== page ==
Criminal drug networks based in Mexico and local dealers in the Garden State are now using social media apps to help distribute and sell millions of fake prescription pills laced with fentanyl to users in New Jersey and other states.
And according to the U.S. Drug Enforcement Agency, in many cases they’re using emoji code in their social media messaging.
Not harmless fun
DEA New Jersey special Agent Tim McMahon said drug suppliers are stringing together emojis to share information about what supplies they’ve got, or what deliveries will be made, and “a lot of times a parent may look at a cell phone and just see a string of 4 or 5 emojis next to each other and not pay any attention to it, but it could be a signal of potentially some type of communication.”
He said drug networks are always looking for new ways to communicate without being detected.
“Unfortunately, what we’re seeing now with all of the various social media apps that are out there, they’re using these as a means of communication.”
He said 25 years ago they were communicating using pagers, then they switched to cell phones, then chat features on online video gaming systems, and now they’re passing information along using sites like Facebook, Snapchat, YouTube and Instagram that anyone with a smartphone can easily access.
The pills look real but they're deadly
He stressed the pills coming into the Garden State look almost exactly like Oxycontin, Percocet, Vicodin, Adderall, Xanax and others, but they may contain fentanyl and “approximately 2 mg is enough to cause a fatal overdose.”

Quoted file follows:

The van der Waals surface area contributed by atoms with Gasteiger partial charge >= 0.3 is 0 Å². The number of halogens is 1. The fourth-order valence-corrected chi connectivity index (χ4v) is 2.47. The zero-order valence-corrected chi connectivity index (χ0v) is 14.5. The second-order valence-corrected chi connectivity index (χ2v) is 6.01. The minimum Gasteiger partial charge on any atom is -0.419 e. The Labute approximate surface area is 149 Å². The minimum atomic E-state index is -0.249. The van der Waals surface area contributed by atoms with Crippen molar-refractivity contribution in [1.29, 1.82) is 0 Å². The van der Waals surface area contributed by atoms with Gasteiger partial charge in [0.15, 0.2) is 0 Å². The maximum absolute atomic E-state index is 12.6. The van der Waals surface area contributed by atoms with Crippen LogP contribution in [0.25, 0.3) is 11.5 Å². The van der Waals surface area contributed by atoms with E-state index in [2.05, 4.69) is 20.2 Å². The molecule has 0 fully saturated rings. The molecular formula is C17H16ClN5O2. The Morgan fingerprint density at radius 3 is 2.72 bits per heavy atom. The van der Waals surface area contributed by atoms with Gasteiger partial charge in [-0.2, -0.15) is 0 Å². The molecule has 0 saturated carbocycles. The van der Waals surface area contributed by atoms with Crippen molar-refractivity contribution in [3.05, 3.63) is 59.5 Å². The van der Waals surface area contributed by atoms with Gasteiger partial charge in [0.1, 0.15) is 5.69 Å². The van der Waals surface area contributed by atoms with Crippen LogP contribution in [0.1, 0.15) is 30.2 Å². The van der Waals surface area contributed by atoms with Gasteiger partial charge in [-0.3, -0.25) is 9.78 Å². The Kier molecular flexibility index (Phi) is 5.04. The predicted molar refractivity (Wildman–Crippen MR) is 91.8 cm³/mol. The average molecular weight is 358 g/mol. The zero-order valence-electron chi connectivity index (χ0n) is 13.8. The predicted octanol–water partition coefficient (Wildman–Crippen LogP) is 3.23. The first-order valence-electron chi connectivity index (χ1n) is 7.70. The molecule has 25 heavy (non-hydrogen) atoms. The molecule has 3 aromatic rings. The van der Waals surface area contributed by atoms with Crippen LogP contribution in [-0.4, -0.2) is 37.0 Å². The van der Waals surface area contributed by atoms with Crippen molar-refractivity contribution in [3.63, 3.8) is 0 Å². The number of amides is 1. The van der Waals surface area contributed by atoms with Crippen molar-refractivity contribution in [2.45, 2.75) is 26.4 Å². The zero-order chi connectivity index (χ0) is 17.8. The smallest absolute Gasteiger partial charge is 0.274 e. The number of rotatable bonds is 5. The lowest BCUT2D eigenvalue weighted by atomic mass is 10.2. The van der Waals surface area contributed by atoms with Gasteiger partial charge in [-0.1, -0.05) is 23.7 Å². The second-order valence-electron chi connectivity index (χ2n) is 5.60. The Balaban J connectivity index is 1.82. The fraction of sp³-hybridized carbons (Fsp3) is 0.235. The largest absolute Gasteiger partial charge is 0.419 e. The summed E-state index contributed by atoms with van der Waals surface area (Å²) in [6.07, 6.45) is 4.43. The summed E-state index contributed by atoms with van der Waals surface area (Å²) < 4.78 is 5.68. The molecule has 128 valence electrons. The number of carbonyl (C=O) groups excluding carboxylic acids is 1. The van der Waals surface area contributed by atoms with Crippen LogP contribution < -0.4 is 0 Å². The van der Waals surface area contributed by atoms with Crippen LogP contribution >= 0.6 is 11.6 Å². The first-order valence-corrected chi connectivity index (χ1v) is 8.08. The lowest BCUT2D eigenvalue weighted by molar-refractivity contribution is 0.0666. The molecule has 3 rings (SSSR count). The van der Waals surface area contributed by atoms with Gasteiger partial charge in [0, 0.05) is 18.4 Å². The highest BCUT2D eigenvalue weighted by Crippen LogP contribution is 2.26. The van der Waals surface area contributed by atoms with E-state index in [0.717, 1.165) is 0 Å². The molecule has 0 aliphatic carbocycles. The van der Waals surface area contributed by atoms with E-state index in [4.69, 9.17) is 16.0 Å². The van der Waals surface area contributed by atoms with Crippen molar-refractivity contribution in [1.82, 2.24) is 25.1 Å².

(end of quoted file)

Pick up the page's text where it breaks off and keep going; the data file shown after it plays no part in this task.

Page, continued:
McMahon pointed over the past year, “DEA has seized more than 15,000 pounds of fentanyl, that equates to approximately 440 million potential lethal doses.”
The problem starts in China
He said most of the fentanyl being confiscated is produced in China then shipped to Mexico where it is processed into bulk shipments or individual pills.
People who get hooked on prescription painkillers will look for their supply on the streets “and once you start doing that, the user will have absolutely no idea whether it’s an actual legitimate pharmaceutical pill,” he said.
New Jersey is on pace to exceed 3,200 drug overdose deaths in 2021, the highest yearly total ever recorded.
McMahon said some of the messaging tools that are on different social media sites will automatically erase a message once it's sent, so it is not traceable.
He said the DEA is working with social media companies to help them identify this type of illegal activity so it can be stopped.
You can contact reporter David Matthau at David.Matthau@townsquaremedia.com.